Because of my involvement in the computer industry, I’m always interested in social, health, monetary, and other effects of using technology. As with any other tool (and technology is a kind of tool), it’s possible to misuse computers and the software that controls them. In this case, I’m talking about any sort of device with a chip inside, including tablets and smartphones. In fact, I’m even including your television and radio here. Every electronic device you own is a kind of tool. Think about it, the main reason to listen to radio is to help you relax or to inform you in some way. When people stop viewing technology as a tool and start viewing it as a requirement for living, the technology becomes a crutch and the person becomes addicted.
I read a post the other day by someone who is obviously addicted to her technology. I found the article, “Social Media Overload” enlightening because it presents a perspective of social media from someone who is younger than me and has likely grown up with the technology. The author talks about having thousands of online friends. Of course, my question is whether it’s possible to actually know anything substantial about thousands of people. There are only around 400 people in our small town and I admit to not knowing them all; actually knowing thousands of people seems quite impossible. In fact, it’s hard to know whether some of these people even exist or they’re the figment of someone’s imagination. Using social media in this way seems to favor quantity over quality, where the quality would be incredibly low. It makes me wonder what has happened to the quality relationship of the past. Having thousands of meaningful followers is something that seems more attainable for businesses, organizations, or influencers who have attracted many people to view and consume their content, rather than maintain personal relationships. Utilizing a tool like Nitreo on a platform such as Instagram can help such operations grow their followers (and thus their influence) organically, allowing them to reach more people who will actually care about the things that they do, rather than have followers for followers’ sake.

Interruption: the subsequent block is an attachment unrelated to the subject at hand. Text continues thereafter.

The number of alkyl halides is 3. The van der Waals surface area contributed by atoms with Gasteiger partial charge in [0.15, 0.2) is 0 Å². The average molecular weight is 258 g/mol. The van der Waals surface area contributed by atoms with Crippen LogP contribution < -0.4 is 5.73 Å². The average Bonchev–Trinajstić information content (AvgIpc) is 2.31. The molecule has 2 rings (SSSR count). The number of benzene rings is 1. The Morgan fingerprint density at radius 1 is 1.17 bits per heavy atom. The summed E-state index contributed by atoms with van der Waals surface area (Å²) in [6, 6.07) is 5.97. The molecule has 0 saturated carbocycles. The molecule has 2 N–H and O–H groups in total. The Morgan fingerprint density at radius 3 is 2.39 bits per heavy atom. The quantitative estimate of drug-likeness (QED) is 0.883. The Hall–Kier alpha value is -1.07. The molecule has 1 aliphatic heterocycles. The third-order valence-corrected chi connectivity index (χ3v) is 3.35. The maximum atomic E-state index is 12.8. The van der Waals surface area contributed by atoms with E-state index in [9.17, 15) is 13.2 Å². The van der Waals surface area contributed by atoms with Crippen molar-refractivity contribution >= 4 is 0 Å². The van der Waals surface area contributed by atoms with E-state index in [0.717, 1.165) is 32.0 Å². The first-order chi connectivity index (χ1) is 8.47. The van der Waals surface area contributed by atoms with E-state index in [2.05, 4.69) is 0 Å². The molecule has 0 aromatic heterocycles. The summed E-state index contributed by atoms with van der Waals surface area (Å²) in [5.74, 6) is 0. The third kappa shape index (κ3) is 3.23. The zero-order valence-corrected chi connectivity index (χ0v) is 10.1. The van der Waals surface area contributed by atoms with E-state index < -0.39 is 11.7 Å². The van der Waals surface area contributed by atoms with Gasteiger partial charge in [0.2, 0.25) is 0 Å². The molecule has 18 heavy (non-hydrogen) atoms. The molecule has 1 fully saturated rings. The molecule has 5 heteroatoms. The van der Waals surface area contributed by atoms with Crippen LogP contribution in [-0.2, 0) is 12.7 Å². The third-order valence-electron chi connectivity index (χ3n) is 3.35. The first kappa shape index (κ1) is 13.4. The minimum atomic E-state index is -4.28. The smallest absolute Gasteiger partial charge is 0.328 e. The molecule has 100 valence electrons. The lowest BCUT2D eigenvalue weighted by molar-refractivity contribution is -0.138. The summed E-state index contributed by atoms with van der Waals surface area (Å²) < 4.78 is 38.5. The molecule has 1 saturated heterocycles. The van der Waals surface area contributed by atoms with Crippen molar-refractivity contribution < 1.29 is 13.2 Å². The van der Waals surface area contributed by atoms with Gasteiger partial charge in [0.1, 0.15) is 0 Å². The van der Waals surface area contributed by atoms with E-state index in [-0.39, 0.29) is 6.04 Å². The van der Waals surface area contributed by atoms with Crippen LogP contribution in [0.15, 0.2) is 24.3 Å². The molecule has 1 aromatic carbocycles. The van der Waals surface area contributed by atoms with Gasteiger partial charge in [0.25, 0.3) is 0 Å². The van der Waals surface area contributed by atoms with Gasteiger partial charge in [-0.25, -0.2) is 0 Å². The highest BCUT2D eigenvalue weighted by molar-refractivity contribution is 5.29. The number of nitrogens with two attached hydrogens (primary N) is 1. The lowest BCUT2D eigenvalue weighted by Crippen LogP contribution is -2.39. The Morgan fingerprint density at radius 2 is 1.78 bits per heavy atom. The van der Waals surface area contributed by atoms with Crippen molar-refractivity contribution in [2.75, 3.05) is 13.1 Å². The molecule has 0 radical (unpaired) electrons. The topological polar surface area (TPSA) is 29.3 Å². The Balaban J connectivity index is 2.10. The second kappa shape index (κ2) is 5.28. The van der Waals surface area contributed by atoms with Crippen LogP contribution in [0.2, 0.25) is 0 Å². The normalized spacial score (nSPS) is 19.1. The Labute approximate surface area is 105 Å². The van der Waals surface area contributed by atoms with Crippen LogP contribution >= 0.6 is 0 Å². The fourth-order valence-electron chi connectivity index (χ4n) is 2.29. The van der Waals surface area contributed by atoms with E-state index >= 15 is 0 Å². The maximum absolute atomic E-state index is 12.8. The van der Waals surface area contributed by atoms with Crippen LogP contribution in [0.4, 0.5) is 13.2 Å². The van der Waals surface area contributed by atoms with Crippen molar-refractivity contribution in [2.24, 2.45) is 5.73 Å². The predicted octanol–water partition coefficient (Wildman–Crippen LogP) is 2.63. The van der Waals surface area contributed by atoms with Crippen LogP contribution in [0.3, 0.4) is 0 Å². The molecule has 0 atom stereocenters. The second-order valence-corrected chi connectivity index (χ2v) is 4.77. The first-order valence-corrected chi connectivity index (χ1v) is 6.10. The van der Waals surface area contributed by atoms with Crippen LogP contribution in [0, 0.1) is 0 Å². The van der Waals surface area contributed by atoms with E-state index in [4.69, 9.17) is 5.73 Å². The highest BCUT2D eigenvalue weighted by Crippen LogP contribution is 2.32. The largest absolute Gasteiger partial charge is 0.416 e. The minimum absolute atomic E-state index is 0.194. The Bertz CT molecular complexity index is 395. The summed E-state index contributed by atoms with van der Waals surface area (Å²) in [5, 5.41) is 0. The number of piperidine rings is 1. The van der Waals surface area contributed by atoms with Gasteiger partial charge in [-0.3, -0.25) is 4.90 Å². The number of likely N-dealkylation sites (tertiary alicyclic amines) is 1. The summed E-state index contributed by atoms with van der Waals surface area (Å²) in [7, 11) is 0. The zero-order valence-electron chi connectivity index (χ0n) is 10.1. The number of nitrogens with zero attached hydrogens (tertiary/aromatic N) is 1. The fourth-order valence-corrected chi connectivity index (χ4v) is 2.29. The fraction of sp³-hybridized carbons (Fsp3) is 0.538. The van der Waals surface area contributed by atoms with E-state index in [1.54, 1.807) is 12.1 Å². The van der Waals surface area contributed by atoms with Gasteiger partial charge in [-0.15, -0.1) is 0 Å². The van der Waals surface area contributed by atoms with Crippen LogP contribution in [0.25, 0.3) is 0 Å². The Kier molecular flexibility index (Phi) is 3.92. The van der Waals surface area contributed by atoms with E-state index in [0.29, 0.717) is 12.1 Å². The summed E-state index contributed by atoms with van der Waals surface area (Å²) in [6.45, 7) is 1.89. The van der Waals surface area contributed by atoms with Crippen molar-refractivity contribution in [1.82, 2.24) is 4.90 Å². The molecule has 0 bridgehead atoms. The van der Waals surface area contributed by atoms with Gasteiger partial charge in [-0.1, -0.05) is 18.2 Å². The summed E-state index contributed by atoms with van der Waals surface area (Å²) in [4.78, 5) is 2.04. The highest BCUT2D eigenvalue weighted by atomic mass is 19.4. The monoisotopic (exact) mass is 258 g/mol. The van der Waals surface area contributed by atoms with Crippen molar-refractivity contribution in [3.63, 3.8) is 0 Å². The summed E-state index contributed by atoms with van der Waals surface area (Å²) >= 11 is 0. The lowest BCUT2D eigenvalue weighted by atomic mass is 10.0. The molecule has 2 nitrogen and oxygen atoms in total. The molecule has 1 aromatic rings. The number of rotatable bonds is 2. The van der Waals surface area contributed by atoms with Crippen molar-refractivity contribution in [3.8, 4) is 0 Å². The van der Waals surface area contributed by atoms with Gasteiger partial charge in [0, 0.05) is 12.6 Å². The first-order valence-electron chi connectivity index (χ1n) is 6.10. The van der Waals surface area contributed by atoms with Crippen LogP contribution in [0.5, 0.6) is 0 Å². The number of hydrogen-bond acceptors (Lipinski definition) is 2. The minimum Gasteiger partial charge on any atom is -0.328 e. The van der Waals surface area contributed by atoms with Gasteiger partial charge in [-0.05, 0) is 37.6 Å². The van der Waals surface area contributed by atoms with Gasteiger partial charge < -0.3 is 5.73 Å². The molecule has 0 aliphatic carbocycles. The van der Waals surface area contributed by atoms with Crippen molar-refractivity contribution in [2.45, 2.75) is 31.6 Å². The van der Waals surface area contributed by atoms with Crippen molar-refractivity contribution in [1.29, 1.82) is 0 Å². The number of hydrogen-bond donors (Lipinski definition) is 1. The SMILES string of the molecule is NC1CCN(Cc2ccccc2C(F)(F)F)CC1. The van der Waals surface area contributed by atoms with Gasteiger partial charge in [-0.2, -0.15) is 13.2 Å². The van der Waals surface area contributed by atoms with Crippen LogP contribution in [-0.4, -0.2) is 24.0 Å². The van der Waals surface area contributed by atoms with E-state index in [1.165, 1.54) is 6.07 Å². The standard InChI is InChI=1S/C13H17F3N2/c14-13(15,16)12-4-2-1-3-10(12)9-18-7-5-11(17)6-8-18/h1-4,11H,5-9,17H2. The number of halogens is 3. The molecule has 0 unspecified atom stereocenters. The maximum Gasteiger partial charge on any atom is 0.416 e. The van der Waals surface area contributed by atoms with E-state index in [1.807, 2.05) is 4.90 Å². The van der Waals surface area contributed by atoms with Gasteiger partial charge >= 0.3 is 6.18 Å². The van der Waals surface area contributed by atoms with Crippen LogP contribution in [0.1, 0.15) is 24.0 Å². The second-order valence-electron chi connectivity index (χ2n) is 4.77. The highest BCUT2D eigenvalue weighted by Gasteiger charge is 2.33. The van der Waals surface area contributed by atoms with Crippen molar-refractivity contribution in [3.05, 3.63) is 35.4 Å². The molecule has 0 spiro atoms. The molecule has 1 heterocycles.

The part of the post that I found most interesting was the fact that she recommends providing a means to link all of the social media together so that you could view and update all of your information from a central location. The obvious problem seems to elude her-recognizing that the tool has taken over the master and that the master is now the slave of the tool. When you start having to think of ways to manage all of the tools in your inventory, rather than using those tools to perform useful work, the tools have become a problem. It really is time to clear away a bit of the junk so that you can become productive again. A better solution might be to reduce the number of social media in which she participates so that the tool again becomes a tool.
I do participate in social media. I’m currently on LinkedIn because it’s a professional network and I feel it’s a good way to get my resume out in public view. Sometimes I provide updates about my current projects. Otherwise, I really don’t see a good reason to use social media when personal contact is so much better. You have to ask yourself whether you’re in charge of your social media or whether the social media is in charge of you.
Like any professional, I put my tools away on occasion and go on vacation. It’s important to rest from your labors so that you can better enjoy them when you do work. I’ve written about my philosophy toward computing in Learning to Unplug. However, it’s important to think about how other professionals use tools when thinking about social media or anything else to do with computers for that matter. Can you imagine a surgeon taking scalpels and performing impromptu surgeries while on vacation? What would you think of a carpenter who takes hammer and nails absolutely everywhere? After all, you never know when you might want to pound a nail or two. This is how I view people who are so addicted to their technology that they can never unplug from it. If you can’t put your technology aside long enough to rest, then you’re addicted and need to do something about it.
How do you view computing, especially when it comes to social media? Has your computing device (no matter what that device might be) come to rule over you? Let me know your thoughts on digital addiction at John@JohnMuellerBooks.com.